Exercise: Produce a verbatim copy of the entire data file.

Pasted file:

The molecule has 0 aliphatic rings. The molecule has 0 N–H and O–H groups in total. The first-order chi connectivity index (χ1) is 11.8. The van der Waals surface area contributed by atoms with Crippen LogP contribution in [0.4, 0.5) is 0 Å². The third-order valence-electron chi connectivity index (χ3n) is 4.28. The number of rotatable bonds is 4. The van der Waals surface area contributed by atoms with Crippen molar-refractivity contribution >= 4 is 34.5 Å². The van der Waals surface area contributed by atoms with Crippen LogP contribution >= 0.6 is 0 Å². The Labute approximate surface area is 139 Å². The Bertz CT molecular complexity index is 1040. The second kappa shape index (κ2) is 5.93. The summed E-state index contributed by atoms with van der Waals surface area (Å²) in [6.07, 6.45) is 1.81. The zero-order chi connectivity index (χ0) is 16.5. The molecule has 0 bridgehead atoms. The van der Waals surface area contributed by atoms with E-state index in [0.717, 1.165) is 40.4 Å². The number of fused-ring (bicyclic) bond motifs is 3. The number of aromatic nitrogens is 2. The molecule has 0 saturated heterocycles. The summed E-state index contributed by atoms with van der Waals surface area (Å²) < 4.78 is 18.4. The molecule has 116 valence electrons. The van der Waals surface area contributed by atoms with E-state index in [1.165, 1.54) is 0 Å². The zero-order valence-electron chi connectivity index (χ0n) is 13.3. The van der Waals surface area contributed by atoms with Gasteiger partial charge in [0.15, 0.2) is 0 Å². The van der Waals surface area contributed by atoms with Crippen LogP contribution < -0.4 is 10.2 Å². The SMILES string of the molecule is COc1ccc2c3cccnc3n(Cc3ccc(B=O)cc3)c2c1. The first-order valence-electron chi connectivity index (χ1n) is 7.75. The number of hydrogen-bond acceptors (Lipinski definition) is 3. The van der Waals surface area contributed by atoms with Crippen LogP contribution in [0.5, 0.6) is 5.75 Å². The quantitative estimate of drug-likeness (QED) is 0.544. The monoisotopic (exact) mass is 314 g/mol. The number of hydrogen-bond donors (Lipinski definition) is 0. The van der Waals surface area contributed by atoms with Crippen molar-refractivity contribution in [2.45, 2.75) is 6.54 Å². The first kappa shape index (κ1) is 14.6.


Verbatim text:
The molecule has 0 aliphatic rings. The molecule has 0 N–H and O–H groups in total. The first-order chi connectivity index (χ1) is 11.8. The van der Waals surface area contributed by atoms with Crippen LogP contribution in [0.4, 0.5) is 0 Å². The third-order valence-electron chi connectivity index (χ3n) is 4.28. The number of rotatable bonds is 4. The van der Waals surface area contributed by atoms with Crippen molar-refractivity contribution >= 4 is 34.5 Å². The van der Waals surface area contributed by atoms with Crippen LogP contribution >= 0.6 is 0 Å². The Labute approximate surface area is 139 Å². The Bertz CT molecular complexity index is 1040. The second kappa shape index (κ2) is 5.93. The summed E-state index contributed by atoms with van der Waals surface area (Å²) in [6.07, 6.45) is 1.81. The zero-order chi connectivity index (χ0) is 16.5. The molecule has 0 bridgehead atoms. The van der Waals surface area contributed by atoms with E-state index in [0.717, 1.165) is 40.4 Å². The number of fused-ring (bicyclic) bond motifs is 3. The number of aromatic nitrogens is 2. The molecule has 0 saturated heterocycles. The summed E-state index contributed by atoms with van der Waals surface area (Å²) < 4.78 is 18.4. The molecule has 116 valence electrons. The van der Waals surface area contributed by atoms with E-state index in [1.165, 1.54) is 0 Å². The zero-order valence-electron chi connectivity index (χ0n) is 13.3. The van der Waals surface area contributed by atoms with Gasteiger partial charge in [0.15, 0.2) is 0 Å². The van der Waals surface area contributed by atoms with Crippen LogP contribution < -0.4 is 10.2 Å². The SMILES string of the molecule is COc1ccc2c3cccnc3n(Cc3ccc(B=O)cc3)c2c1. The first-order valence-electron chi connectivity index (χ1n) is 7.75. The number of hydrogen-bond acceptors (Lipinski definition) is 3. The van der Waals surface area contributed by atoms with Crippen LogP contribution in [0.5, 0.6) is 5.75 Å². The quantitative estimate of drug-likeness (QED) is 0.544. The monoisotopic (exact) mass is 314 g/mol. The number of hydrogen-bond donors (Lipinski definition) is 0. The van der Waals surface area contributed by atoms with Crippen molar-refractivity contribution in [2.45, 2.75) is 6.54 Å². The first kappa shape index (κ1) is 14.6.